Berke Khan was the grandson of Genghis Khan the founder of the Mongol empire. Berke Khan was the man who saved the holy city of Makkah and Madinah from the rage of the Mongols. In 1258 CE, Halagu Khan conquered and destroyed Baghdad the capital of the Abbasid caliphate. The water of river Tigris had become red with the blood of slaughtered Muslims of Baghdad. Nearly all residents of the city were either put to the sword or sold into slavery. Abbasid Caliph Al-Musta’sim was executed. After Baghdad, Hulagu was preparing to go further for subjugating and destroying the remaining Muslim world including Egypt, Syria, Jerusalem, and the holy cities of Mecca, and Madina.
Berke Khan fought with the Halagu khan and saved the holy cities from having the same fate as Baghdad.
Berke Khan was the direct grandson of Gengis Khan, after the death of his elder brother, Berke Khan took his place and became the leader of the Golden horde a fraction of the Mongol empire. In 1259, when mongke Khan died, the Mongol empire was divided into four fractions. These fractions were called IKhanate, Chagatai Khanate, Yuan Dynasty, and Golden Horde. All these fragments report to the great Khan of the Mongol empire. The Golden Horde was ruled by Jochi The eldest son of Genghis Khan. Jochi was the father of Berke Khan. Jochi passed the throne to his eldest son Batu Khan. after the death of Batu Khan in 1255, Berke inherited the golden horde. He was an able ruler and succeeded in maintaining and stabilizing the Golden Horde, the western khanate of the Mongol Empire
Conversion to Islam
Berke Khan was converted to Islam in 1252, 5 years before he inherited the golden horde. He converted to Islam in the city of Bukhara. When he was at Saray-Jük a city in Kazakhstan, He met a caravan from Bukhara and questioned them about their faith. Berke got impressed with their faith & decided to convert to Islam by the caravan travelers and became a Muslim. Berke then persuaded his brother Tukh-timur to convert to Islam as well.
Berke soon became a devout Muslim. His conversion resulted in the conversion of thousands of Mongols to Islam. Ikhanate was ruled by Halagu Khan. In 1258, Halagu massacred the people of Baghdad. Being a Muslim he was in rage on knowing the cruelties and destruction unleashed upon the Muslim world by Hulagu, and hence wanted to avenge the spilling of innocent blood.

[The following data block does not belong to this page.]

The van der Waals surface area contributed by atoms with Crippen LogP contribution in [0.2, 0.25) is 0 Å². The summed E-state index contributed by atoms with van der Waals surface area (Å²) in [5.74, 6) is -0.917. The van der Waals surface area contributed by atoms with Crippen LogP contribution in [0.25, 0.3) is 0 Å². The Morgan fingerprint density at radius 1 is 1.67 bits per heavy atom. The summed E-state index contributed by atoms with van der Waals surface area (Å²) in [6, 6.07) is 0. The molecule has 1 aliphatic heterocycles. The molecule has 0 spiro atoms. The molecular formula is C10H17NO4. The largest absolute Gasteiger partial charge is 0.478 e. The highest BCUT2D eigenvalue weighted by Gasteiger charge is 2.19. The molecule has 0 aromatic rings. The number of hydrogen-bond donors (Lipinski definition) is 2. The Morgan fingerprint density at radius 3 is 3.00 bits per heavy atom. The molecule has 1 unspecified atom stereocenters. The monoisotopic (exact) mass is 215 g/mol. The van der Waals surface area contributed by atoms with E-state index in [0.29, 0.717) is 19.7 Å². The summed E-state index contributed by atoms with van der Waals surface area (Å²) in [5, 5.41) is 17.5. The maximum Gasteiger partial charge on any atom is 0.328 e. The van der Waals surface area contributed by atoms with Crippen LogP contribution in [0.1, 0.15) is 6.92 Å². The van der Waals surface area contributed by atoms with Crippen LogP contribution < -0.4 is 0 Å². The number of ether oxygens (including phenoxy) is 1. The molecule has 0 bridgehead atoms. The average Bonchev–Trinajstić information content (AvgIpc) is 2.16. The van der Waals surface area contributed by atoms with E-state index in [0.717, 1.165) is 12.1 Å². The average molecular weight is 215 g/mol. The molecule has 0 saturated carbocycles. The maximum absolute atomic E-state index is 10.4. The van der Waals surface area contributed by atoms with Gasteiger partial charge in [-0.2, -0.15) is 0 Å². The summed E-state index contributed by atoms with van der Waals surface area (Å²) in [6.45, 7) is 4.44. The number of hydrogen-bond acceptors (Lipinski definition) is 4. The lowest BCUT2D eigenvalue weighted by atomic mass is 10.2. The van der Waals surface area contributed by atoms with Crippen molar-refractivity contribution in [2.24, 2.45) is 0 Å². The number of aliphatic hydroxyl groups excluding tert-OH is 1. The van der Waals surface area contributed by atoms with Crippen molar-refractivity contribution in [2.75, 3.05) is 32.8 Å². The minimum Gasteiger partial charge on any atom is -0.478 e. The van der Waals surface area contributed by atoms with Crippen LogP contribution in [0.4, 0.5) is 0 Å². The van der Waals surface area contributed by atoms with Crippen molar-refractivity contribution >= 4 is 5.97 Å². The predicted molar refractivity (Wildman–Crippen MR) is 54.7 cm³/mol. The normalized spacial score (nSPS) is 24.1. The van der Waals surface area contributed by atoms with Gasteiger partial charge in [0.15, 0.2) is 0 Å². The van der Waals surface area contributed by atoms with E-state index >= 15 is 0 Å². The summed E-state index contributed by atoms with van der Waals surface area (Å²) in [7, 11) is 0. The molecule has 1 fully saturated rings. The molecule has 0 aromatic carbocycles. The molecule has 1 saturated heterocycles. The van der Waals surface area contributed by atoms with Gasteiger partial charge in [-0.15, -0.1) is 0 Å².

Muslim historian Rashid-al-Din Hamadani quoted Berke Khan as telling his Mongols and Muslim subjects, in protest at the attack on Baghdad:
“Hulagu has sacked all the cities of the Muslims and has brought about the death of the Caliph. With the help of God I will call him to account for so much innocent blood.”
Saviour of Holy land
In order to avenge Halagu Khan and save the holy cities of Makkah and Madinah from the tyranny of Halagu Khan, Berke Khan made an alliance with Sultan Baibars of the mamluk empire. Halagu’s army faced severe defeat in the battle of Ain Jalut at the hands of Mamluks.
Berke Khan initiated a series of raids in force which drew Hulagu north to meet him. This was the first open conflict between Mongols and signaled the end of the unified empire. Berke soon declared Jihad against the Ikhanate. Along with religious reasons, Berke waged a war against halagu to capture the area of North Iran as that area dominated in wealth.
In 1262 the conflict turned into open war. Hulagu Khan suffered a severe defeat in an attempted invasion of Georgia and east of Russia in 1263. Hulagu’s forces were crushed at the Terek river by Berke’s army forcing Hulagu into retreat. In 1267, in an attempt to attack Halagu’s son Abaqa Khan, he felt ill and died. He was succeeded by his grandnephew, Mengu-Timur. If Berke Khan has never fought against Hulagau Khan, and if he didn’t do infighting; then the Great Mongolian Empire would have had an even bigger and better run.
Many historians are in agreement that the intervention by Berke against Hulagu saved the remainder of the Holy Land, including Mecca and Jerusalem, from the same fate as Baghdad.